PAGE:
ONGC Videsh (OVL) has sought from Iran details of the Farzad-B field development contract so that it can decide on its participation in the project. ONGC Videsh-led Indian consortium, which discovered the Farzad-B gas field in the Persian Gulf in 2008, has the right to take a minimum of 30% stake in the project.
The giant gas field has remained undeveloped for more than a decade primarily due to the US sanctions on Iran that have choked investment plans. Iran, too, has been slow to use the small windows of sanctions-free years to expedite development plans. It negotiated with the Indian consortium for years until sanctions cut off possibilities of investments.
In May, Iran awarded the field development rights to Petropars, an Iranian exploration and production company. This, however, does not dilute the rights of OVL and its partners to have a minimum 30% participating interest in the Farzad-B project as provided in the original exploration contract.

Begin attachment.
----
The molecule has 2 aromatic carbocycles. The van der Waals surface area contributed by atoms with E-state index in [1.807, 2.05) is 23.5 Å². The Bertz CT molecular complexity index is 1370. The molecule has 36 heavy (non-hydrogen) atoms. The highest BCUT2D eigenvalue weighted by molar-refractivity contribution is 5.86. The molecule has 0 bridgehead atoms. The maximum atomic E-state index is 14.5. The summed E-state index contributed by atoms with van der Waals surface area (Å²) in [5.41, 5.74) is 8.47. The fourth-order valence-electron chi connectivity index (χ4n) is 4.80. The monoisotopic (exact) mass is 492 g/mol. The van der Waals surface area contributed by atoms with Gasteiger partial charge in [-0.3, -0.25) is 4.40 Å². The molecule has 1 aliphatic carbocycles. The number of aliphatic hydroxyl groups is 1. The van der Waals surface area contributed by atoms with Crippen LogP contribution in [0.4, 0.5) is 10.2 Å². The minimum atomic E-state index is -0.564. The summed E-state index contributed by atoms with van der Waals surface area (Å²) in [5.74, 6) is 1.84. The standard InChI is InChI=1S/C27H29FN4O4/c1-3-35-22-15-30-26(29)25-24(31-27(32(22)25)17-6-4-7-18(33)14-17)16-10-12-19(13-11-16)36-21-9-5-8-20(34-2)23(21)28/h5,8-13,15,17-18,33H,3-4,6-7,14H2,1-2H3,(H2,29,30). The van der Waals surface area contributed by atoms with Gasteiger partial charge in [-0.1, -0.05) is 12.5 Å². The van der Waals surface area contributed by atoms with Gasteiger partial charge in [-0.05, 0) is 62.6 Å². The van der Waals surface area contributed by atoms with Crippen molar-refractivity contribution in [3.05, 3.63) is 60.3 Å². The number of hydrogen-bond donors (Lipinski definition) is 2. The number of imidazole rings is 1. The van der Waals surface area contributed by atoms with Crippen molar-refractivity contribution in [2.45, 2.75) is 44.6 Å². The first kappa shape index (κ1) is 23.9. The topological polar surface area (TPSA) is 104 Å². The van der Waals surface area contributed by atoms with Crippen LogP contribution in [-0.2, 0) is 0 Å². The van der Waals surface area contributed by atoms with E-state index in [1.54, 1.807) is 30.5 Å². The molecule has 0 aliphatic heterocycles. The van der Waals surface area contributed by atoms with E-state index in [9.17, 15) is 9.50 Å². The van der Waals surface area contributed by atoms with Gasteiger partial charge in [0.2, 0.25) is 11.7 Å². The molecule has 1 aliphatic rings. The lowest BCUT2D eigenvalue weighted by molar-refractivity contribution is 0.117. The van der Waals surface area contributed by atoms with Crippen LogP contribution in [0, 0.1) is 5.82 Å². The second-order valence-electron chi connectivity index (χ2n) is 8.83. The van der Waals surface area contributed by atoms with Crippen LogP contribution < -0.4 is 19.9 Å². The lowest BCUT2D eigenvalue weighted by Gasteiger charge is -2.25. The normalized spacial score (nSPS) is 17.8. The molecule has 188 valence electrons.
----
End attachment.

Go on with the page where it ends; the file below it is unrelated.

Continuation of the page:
But OVL, the overseas arm of state-run explorer Oil and Natural Gas Corporation, needs to know more about the terms and conditions of the contract awarded to Petropars to make up its mind on its future involvement in the project. “We have sought signed development contract details from Iran so that we can take an informed decision on our participation in the gas field development project,” ONGC Videsh managing director Alok K Gupta told ET.
will be able to invest in the Iranian project only after the US sanctions are lifted as payment channels are currently blocked. Sanctions bring big project execution and finance risks as they make it extremely difficult to access project finance as well as oilfield services that are mostly controlled by American companies.
The reimposition of US sanctions three years ago had driven away French firm Total from a massive gas field development project in Iran.
The Islamic Republic, too, has been slow in freezing a development plan for Farzad-B and has attempted to negotiate with more than one player in the past. It also discussed bringing Russians into the project. Iran and the Indian consortium have discussed many variants of the investment plans and disagreed on the gas price for the project as well as the returns the project developer could expect.
The various development plans the ONGC-led consortium submitted to Iran varied in investments from $3 billion to $11 billion.
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